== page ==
Mormons in the Movies

We’ve chosen the birthday of Joseph Smith (1805-1844) for a post I’ve long been contemplating about Mormons in the Movies.

I have many close Mormon relatives, and some farther afield (including Smith himself) so the topic has been of interest to me since childhood. Because of that, I pay much closer attention to the history and beliefs of that religion than most of my fellow Gentiles (as Mormons call non-believers). I’m deeply interested in all world religions and history, so naturally I find the phenomenon fascinating. Mormonism germinated in the same place, at the same time as spiritualism, feminism, and abolitionism. There was much fervor abroad in the land at the time. Like all human institutions — ALL of them — the story is a stew of heroes and villains and those in the middle, both within the faith and without. There is a lot of drama in their story that is most conducive to storytelling, although until recently, people outside of Mormonism have tended either to avoid it or do it much injustice. But recently the public has been enthralled by such TV shows as Big Love (2006-2011), The Real Housewives of Salt Lake City (2020), Murder Among the Mormons (2021), Under the Banner of Heaven (2022), A Friend of the Family (2022), and their impressive representation on So You Think You Can Dance (2005-) and about 50 other series and reality shows, and of course there are the plays Angels in America (1991) and The Book of Mormon (2011). The subject has been more “top of mind” than it has at any point during my lifetime.

As it happens, we are approaching the bicentennial of the year Smith claimed to have discovered those ancient plates he translated and transcribed, which became the original Book of Mormon (1823). And we are at the centennial anniversary of a movie that was among a spate of films in the silent era that maligned the Church of Jesus Christ of Latter Day Saints: Trapped by the Mormons (1911), or The Mormon Peril (1922) starring Evelyn Brent. If LDS followers think they are too-much trash-talked in contemporary pop culture, they may have forgotten how they were depicted a century ago in movies like the Danish film A Victim of the Mormons, or A Mormon Maid (1917) with Mae Murray, Frank Borzage, Noah Beery Sr, and Hobart Bosworth, or in books like Sir Arthur Conan Doyle’s 1887 Sherlock Holmes mystery A Study in Scarlet. I won’t pretend that I regard all those polygamist elders as the “Saints” they claimed to be, but there’s something equally “Q-Anon” about imagining them as a tribe of monsters bent on kidnapping damsels. Around mid 20th century, there was a bit of a sweet spot in terms of Hollywood depictions, with things like the bio-pic Brigham Young (1940) starring Tyrone Guthrie, and John Ford’s Wagon Master (1950).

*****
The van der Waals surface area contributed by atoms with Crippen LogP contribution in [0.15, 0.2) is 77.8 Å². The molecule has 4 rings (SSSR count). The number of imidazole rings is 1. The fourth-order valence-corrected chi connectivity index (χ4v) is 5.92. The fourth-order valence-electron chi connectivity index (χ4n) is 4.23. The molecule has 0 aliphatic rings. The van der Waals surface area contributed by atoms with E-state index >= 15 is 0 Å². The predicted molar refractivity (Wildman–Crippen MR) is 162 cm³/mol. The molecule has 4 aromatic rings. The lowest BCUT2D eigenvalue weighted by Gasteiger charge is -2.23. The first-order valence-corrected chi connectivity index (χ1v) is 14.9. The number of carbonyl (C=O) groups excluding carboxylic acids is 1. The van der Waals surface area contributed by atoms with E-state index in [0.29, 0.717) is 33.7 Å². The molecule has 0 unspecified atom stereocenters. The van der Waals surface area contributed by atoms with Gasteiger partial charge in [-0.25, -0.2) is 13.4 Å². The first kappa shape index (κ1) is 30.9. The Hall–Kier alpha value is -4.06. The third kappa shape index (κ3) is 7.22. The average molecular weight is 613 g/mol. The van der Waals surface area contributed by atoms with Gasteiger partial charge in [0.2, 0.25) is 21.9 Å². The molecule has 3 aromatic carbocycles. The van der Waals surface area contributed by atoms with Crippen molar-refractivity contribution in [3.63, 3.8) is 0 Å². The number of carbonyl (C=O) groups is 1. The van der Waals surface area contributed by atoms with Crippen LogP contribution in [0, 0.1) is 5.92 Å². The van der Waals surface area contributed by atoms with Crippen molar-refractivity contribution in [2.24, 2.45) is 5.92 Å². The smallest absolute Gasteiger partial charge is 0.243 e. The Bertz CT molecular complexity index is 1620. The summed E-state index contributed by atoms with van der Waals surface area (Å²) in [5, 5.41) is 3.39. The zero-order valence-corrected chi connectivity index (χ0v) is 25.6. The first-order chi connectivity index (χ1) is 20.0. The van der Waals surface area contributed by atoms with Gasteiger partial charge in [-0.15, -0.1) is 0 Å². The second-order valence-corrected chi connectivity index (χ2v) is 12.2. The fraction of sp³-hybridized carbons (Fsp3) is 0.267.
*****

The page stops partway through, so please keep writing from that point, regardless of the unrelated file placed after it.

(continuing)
Naturally, there is a whole huge industry of Mormon cinema, created and consumed by LDS members, which I can’t pretend to have explored. But when I come across people raised in the Mormon faith during my classic show biz rambles, I’m usually careful to note them. I thought I would bundle them together in this post for those to whom it might be interest. These include Maude Adams (the original Peter Pan), stage and screen star Hazel Dawn, director James Cruze, Rambova (Winifred Shaugnessy, wife of Valentino), silent comedian Mack Swain , B movie dame Marie Windsor, actor Robert Walker (Strangers on a Train), actress Laraine Day (Foreign Correspondent), Carol Ohmart (House on Haunted Hill), pin-up/starlet Joi Lansing, director Hal Ashby, Wilford Brimley, Amy Adams, and of course The Osmonds. Rosanne Barr, though Jewish, was raised “partially” Mormon. Jared and Jerusha Hess (Napoleon Dynamite) are Mormons. The controversial Neil LaBute used to be one.

For more on show biz history, please see No Applause, Just Throw Money: The Book That Made Vaudeville Famous, and for more on early film history read  Chain of Fools: Silent Comedy and Its Legacies from Nickelodeons to Youtube.